528 Phil. 584
Petition for Review on Certiorari under Rule 45 of the 1997 Rules of Civil Procedure, as amended, assailing the September 14, 1999 Decision
and the March 7, 2000 Resolution of the Court of Appeals in CA-G.R. SP No. 49466, entitled "Jose A. Bernas, petitioner
versus Sovereign Ventures, Inc., respondent."
Jose A. Bernas, petitioner, is the registered owner of a parcel of land in Quezon City covered by Transfer Certificate of Title (TCT) No. 336663 of the Registry of Deeds, same City.
Sovereign Ventures, Inc., respondent, claims that the same property is also registered in its name as shown by TCT Nos. N-138316, N-138317, N-138318, N-14190, N-145202, N-1452208, and N-1452209, also issued by the Registry of Deeds of Quezon City.
Since the same property is covered by conflicting titles, respondent filed with the Regional Trial Court (RTC), Branch 78, Quezon City a verified Petition for Quieting of Title with application for a temporary restraining order and a writ of preliminary injunction to enjoin the Register of Deeds of Quezon City from annotating notices of lis pendens
on his titles. Respondent alleged that such notices will prejudice its plan to sell the property.
Acting on respondent's petition, the RTC, on February 26, 1996, issued an Order directing the parties to maintain the status quo
before the filing of the petition; and temporarily restraining them from causing any annotation of lis pendens
on the property.
On March 5, 1996, petitioner filed an Omnibus Motion assailing the said Order on the ground that he was not notified of the raffle of the case, in violation of the Supreme Court Circular No. 20-95, now contained in Rule 58 of the 1997 Rules of Civil Procedure, as amended.
During the hearing of petitioner's Omnibus Motion on March 7, 1996, petitioner orally moved for the re-raffle of the case and pleaded for a re-hearing of the "propriety of the issuance of a restraining order." The trial court denied his motion, holding that the absence of a notice of raffle was "cured" by the present hearing wherein all the parties are present. Then the trial court ordered the parties to submit their respective memoranda on respondent's application for a writ of preliminary injunction.
Petitioner submitted his memorandum "without prejudice" to his earlier Omnibus Motion.
Subsequently, petitioner reviewed the records of the case and failed to see any notice of raffle. But when he again examined the records after two weeks, he found among the records the notice of raffle sent to him at the Castillo Laman Tan Pantaleon and San Jose Law Offices, where he previously worked as an associate attorney.
On March 27, 1996, the trial court, on the basis of the parties' respective memoranda, issued an Order granting respondent's application for a writ or preliminary injunction, enjoining the Register of Deeds of Quezon City from annotating any notice of lis pendens
on the titles of the property in controversy.
On June 13, 1996, petitioner filed with this Court a Petition for Certiorari, docketed as G.R. No. 125058. He alleged that the trial court, in issuing the Order restraining the parties from causing the annotation of lis pendens
on the land titles, committed grave abuse of discretion.
On July 1, 1996, this Court dismissed the petition for petitioner's failure to attach to his petition an affidavit of service of copies thereof to respondent.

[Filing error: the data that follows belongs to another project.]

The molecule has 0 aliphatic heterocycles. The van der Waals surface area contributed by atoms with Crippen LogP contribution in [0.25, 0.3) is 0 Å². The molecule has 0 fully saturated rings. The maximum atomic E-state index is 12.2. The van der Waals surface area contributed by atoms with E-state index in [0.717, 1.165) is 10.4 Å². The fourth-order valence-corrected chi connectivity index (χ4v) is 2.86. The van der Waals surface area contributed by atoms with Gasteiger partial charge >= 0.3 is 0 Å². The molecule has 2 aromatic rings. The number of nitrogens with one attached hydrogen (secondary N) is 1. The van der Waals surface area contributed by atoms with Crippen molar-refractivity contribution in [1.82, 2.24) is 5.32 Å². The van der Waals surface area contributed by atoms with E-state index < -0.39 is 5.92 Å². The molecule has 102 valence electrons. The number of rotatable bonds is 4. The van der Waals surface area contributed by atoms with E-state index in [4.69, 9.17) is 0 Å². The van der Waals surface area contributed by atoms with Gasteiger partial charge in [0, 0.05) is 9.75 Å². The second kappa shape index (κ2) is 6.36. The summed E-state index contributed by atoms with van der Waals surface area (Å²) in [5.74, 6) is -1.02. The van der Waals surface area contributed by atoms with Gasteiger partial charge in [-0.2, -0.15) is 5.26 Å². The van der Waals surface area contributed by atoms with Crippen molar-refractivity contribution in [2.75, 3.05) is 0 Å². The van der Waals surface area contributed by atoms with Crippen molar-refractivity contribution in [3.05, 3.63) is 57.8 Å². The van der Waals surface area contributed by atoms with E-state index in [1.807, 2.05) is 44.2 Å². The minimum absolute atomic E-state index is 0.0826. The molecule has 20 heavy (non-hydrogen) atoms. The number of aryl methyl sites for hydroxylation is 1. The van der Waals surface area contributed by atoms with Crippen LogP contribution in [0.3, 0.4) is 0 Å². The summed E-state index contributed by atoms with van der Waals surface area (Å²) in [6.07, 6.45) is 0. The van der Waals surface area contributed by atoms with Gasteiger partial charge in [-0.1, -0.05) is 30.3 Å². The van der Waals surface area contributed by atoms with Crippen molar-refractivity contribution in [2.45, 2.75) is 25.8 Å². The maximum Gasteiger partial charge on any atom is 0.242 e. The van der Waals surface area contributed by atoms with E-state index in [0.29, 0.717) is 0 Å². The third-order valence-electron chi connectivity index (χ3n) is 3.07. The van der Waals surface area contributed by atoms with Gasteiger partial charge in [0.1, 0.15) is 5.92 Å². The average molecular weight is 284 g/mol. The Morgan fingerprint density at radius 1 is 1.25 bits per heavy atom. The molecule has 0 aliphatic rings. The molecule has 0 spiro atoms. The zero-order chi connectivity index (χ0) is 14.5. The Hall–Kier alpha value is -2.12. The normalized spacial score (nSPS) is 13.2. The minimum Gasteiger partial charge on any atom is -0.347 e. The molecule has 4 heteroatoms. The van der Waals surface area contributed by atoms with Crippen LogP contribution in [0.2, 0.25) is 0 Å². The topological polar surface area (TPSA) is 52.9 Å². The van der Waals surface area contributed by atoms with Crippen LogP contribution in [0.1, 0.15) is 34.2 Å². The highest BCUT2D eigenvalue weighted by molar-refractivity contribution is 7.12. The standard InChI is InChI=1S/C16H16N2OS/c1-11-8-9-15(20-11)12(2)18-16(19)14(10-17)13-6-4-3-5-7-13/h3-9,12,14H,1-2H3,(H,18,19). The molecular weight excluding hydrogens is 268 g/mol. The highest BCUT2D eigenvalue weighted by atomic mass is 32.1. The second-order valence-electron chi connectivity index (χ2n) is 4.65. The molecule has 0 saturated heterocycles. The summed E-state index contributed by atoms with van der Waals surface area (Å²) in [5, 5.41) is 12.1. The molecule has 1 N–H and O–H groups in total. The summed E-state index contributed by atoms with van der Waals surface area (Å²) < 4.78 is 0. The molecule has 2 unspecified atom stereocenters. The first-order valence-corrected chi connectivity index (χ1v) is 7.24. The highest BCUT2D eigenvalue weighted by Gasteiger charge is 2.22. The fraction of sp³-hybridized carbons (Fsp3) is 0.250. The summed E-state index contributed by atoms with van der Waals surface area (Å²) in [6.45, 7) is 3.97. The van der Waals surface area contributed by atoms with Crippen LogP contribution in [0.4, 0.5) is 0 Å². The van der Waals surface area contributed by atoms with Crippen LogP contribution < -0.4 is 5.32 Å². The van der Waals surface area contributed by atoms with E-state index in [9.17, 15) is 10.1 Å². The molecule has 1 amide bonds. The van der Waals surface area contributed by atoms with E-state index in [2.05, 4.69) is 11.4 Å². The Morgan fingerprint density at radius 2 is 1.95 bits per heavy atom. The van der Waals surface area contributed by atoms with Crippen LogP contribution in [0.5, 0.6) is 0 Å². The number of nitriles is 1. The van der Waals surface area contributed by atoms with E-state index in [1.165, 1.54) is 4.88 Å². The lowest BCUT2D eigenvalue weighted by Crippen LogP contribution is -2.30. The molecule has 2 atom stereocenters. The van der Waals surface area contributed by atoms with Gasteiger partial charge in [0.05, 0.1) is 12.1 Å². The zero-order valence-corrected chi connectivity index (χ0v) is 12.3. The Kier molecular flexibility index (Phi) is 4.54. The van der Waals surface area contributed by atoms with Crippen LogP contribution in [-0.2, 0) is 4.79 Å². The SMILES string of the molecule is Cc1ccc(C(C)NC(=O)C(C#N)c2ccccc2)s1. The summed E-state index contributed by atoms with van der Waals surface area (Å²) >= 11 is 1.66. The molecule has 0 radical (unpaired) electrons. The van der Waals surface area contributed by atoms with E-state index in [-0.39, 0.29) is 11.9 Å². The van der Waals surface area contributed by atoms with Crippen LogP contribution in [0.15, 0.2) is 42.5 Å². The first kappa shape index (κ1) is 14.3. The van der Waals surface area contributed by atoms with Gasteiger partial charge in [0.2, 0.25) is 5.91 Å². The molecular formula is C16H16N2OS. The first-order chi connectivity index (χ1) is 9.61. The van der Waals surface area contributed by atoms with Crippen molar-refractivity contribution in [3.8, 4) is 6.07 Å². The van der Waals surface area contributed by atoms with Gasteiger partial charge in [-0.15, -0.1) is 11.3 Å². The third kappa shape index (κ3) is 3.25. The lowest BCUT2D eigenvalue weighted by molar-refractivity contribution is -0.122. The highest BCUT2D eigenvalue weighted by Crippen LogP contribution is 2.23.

On August 2, 1996, petitioner again filed with this Court a similar petition, docketed as G.R. No. 125632. This Court, on November 20, 1996, dismissed the petition for being late; and that a similar petition (G.R. No. 125058) was dismissed in a Resolution dated July 1, 1996 which had become final and executory.
Meanwhile, going back to Civil Case No. Q-96-26433, on April 8, 1997, petitioner filed a motion to dismiss the case on the ground that the trial court did not acquire jurisdiction due to lack of notice of raffle to him.
On January 20, 1998, the trial court issued an Order denying the motion to dismiss and directing petitioner to file his answer to the complaint. Petitioner filed a motion for reconsideration but it was denied on July 27, 1998.
Petitioner then filed with the Court of Appeals a petition for certiorari.
On September 14, 1999, the appellate court rendered its Decision dismissing the petition, holding that the trial court did not gravely abuse its discretion since petitioner was notified of the raffle as shown by the records of the case. Moreover, petitioner having voluntarily submitted himself to the jurisdiction of the trial court, the latter has acquired jurisdiction over his person.
On March 7, 2000, petitioner's motion for reconsideration was denied.
Hence, the instant petition.
The sole issue for our resolution is whether the Court of Appeals erred in ruling that the trial court did not commit grave abuse of discretion, tantamount to lack of jurisdiction, in issuing the Order directing the parties to maintain the status quo
prior to the filing of the complaint and restraining them from causing the annotation of lis pendens
on the titles of the subject property.
Petitioner contends that the trial court did not acquire jurisdiction over the case because he was not notified of the raffle.
Petitioner's contention lacks merit.
Administrative Circular No. 20-95,
on raffle of a complaint with an application for a temporary restraining order or writ of preliminary injunction, has been incorporated in Section 4 (c), Rule 58 of the 1997 Rules of Civil Procedure, as amended. The provision now reads as follows:
(c) When an application for a writ of preliminary injunction or a temporary restraining order is included in a complaint or any initiatory pleading, the case, if filed in a multiple-sala court, shall be raffled only after notice to and in the presence of the adverse party or the person to be enjoined. In any event, such notice shall be preceded, or contemporaneously accompanied, by service of summons, together with a copy of the complaint or initiatory pleading and the applicant's affidavit and bond, upon the adverse party in the Philippines.
However, where the summons could not be served personally or by substituted service despite diligent efforts, or the adverse party is a resident of the Philippines temporarily absent therefrom or is non-resident thereof, the requirement of prior or contemporaneous service of summons shall not apply.